Fall retreats help build leadership skills to advance equity
Attendees of the California fall 2018 retreat

Fall retreats help build leadership skills to advance equity

Posted by Lissa Widoff on Monday, November 5 2018

Fellows:

Lissa Widoff

Every fall, we bring the new class of Switzer Fellows together at Fellowship Retreats to officially welcome them to the Switzer Fellowship Network, and to meet each other and Fellow alumni. These retreats provide the first opportunity for new Fellows to develop relationships with each other and the Foundation that will continue throughout their careers. Through our annual fall retreat leadership training, there is also an opportunity for all of us to deepen our understanding and experience of what leadership means as individuals to help prepare us for taking that leadership out into the world.

As the Switzer Foundation has stepped into its own leadership journey to explore how to bring a stronger equity lens to our own work, we realized that the training for new Fellows should also create an opportunity for them to strengthen their knowledge and practice towards that same goal.

This year, we engaged environmental leader and consultant, Angela Park, to lead the training session focused on “Equity as a 21st Century Leadership Competency.” Ms. Park helped lay the groundwork for reflection on our individual social identities, and explored core concepts that connect that experience to power dynamics in our organizations and in society. She placed this in a context of the history of the environmental field so that Fellows can explore their own path to making contributions to embed equity in their work, whether working in policy, community activism, or in scientific research on any environmental topic.

The California retreat included a focus on indigenous leadership with Chuck Striplen (2003), Environmental Scientist with the North Coast Regional Water Quality Control Board and member of the Amah Mutsun Tribal Band; and Irene Vasquez (2017), master’s candidate at Humboldt State University, enrolled with the Southern Sierra Miwuk Tribe. Chuck spoke of how his experience as a scientist can dovetail and support efforts to bring traditional ecological knowledge of tribes into his work, and how he can be a bridge between those worlds. Irene spoke of her deep ancestral connection to Yosemite as a place and her relationship with tule, a traditional plant used in basket-making, and how plants, people and place reflect a story that if woven into all our lives, can perhaps restore not only the ecosystems, but the broken relationships of a place.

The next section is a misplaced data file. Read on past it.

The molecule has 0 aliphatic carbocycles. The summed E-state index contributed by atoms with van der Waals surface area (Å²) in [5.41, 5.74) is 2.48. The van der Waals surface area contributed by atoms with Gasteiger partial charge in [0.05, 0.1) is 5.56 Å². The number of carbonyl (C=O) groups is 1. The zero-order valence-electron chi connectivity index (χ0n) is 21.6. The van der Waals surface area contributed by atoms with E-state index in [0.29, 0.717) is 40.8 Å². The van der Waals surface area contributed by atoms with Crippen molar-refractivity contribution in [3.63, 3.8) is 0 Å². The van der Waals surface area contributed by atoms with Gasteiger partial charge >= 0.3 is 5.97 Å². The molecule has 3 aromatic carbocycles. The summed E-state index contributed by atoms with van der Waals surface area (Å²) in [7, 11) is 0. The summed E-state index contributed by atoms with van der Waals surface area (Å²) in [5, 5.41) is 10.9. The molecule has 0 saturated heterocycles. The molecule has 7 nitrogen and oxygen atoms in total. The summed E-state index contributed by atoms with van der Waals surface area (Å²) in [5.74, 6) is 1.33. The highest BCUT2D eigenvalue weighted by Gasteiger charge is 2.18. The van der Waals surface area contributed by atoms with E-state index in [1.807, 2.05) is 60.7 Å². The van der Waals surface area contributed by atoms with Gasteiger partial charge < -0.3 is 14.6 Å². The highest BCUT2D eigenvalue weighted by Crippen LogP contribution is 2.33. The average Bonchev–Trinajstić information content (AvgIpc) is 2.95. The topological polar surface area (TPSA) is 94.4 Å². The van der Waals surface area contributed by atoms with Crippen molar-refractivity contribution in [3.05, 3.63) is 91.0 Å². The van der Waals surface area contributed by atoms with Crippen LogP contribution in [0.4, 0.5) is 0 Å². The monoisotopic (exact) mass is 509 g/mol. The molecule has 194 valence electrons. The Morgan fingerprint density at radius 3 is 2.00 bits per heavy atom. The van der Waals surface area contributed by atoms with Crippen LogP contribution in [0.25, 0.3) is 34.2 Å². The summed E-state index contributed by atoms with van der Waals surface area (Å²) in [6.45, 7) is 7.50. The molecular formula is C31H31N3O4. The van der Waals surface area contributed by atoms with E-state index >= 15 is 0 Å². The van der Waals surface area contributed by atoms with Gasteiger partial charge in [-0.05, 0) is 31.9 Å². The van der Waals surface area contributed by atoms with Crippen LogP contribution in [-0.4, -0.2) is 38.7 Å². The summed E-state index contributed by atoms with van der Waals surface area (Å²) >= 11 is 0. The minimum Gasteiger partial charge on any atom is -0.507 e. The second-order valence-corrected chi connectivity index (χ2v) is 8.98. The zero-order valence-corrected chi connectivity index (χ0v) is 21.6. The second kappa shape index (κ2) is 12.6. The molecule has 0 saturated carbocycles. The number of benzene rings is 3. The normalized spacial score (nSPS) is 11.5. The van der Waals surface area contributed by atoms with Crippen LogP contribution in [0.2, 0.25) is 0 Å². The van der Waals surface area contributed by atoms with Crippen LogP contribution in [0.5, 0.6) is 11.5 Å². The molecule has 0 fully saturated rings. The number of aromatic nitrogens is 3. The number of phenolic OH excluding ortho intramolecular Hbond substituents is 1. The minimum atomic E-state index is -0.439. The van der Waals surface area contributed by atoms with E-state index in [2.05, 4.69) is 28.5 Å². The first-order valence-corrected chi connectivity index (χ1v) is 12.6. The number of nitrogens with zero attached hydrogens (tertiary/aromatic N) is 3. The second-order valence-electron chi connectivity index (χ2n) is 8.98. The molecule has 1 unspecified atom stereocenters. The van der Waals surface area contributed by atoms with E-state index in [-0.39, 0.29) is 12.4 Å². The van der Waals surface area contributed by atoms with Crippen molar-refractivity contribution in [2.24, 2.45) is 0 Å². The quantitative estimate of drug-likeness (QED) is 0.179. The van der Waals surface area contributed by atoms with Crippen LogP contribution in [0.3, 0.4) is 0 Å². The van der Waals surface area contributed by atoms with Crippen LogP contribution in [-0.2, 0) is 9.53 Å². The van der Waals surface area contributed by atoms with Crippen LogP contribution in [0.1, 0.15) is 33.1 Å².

In New England, David Queeley, Director of Eco-Innovation at the Codman Square Neighborhood Development Corporation in Dorchester, MA, shared his personal experience starting out in the conservation field and ultimately finding his calling to bring healthier relationships to place in an urban setting. He talked about how his work in the Codman Square district, a low-income community in Boston, operates at various intersections of policy, green jobs, public transit, community engagement and empowerment.   

Our main goals at the fall retreat are to learn, renew and inspire. Each gathering is filled with new connections, new insights, hope for the future, and most of all, inspiration.  This was my 20th retreat season, and each time I feel that we learn and carry this inspiration forward for the work ahead. In these times, hope and inspiration fuel our leadership. 

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